We went down to Windsor for a show at the Phog, Tom the owner of the was lippy and awesome, and treated us very well indeed. Windsor definitely has the feeling of somewhere across the river from Detroit. Tom told me that at one point thousands of people would cross the river to take advantage of Canada’s difference in legal drinking age. Five years ago the boarder tightened the rules making the whole process at lot more complicated and now the business from across the water is maybe 20% of what it once was, and the city’s night life has changed drastically as a result.
Everywhere were “for Rent” signs, on houses that would cost a fortune in Calgary, we were soon to get a very specific illustration of this fact. We ended up spending the night with some musicians who had just moved into “the mansion” a palatial if somewhat dilapidated house that must have been very grand in it’s heyday, and still had a great deal of lustre, especially for those of us living in overpriced shoeboxes in Calgary. Four floors, numerous rooms, and a long yard ending at the river. From the beach there you could see the dock signs of detroit (also, many canadian geese and a dead fish…) Unfortunately that river is less than healthy looking.
We drove back to Peterborough for the next night, and were again taken in by Michael and Jonathan. During out absence the venue we were set to play, Ossia, closed it’s doors for good, so we were desperately casting around for a replacement show. Even more so because Raleigh was set to join us as the final date on their Ontario area tour. Thankfully Dave at The Spill took us in, and gave us a place to crash in the upper floor of his spooky and dilapidated heritage building. The day was as hot and sunny as August, and after hastily printing off some posters we all meandered down to the local brewery (The Publican) to drink ale and buy huge tankers of 8% Belgian beer.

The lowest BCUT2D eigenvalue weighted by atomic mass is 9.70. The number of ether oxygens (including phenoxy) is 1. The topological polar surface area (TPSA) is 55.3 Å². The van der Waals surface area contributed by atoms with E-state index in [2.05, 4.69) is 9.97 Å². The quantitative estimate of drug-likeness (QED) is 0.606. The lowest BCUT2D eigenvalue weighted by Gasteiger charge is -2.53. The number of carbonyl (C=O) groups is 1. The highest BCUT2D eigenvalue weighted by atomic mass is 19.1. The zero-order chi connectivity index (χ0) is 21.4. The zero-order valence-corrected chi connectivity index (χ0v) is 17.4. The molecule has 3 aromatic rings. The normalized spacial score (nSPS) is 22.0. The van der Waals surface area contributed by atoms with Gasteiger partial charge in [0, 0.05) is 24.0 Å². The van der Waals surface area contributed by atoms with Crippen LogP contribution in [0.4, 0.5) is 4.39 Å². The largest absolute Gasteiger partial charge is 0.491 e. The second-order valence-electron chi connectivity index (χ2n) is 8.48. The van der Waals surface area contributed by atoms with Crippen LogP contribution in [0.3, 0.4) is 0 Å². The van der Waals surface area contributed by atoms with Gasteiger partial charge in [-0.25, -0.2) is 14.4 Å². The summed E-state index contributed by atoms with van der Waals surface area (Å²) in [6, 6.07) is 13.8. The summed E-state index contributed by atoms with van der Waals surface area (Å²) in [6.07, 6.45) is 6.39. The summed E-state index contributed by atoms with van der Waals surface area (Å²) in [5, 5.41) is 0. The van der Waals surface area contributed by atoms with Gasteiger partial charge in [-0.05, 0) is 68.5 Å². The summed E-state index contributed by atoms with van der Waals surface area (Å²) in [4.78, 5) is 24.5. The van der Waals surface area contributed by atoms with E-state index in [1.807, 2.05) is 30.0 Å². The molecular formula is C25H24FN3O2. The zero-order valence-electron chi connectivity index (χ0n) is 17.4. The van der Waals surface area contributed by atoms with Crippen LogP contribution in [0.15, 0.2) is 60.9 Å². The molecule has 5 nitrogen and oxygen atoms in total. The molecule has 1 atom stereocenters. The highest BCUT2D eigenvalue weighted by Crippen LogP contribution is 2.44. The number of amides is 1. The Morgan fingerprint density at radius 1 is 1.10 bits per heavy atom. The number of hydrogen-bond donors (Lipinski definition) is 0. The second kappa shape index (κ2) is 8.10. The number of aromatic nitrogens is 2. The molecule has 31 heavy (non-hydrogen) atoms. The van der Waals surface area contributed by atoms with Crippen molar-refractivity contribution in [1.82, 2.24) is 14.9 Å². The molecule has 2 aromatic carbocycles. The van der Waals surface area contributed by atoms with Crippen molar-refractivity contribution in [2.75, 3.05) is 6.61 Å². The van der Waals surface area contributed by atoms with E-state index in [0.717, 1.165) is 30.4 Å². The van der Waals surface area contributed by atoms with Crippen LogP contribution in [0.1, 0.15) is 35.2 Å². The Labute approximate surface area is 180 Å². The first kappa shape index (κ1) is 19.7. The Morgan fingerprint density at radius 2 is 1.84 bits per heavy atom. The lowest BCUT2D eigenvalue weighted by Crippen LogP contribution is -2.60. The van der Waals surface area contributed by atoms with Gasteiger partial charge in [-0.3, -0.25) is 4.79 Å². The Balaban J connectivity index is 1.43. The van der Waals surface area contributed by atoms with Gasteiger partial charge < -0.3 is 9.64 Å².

The show started slow, but did eventually pick up. It was rather surreal to have a displaced Calgary show so far from home. TWNKLFNGRZ got glammed up in sparkles and goldfinishing the show with a pulsing glam-bang. After that some of us suffered from the excesses of large jugs of afore mentioned 8% beer, and the rest went up the street to the unbelievable loft apartment Jesse and Dan share with their dog Sage. We had met Dan earlier in the vintage store Sympathy For the Rebel. Dan told me some stories that combined with Michael’s made my heart sad for the hostility those sweet queer boys seem to suffer even in such a seemingly liberal town. Dan’s Project ‘We Live Here Too” is a message worth spreading and so I will.
Today we are bak crammed in the Yukon and on our way to be tourists at Niagara falls, then to play a show in st. Catharines at the Mansion House.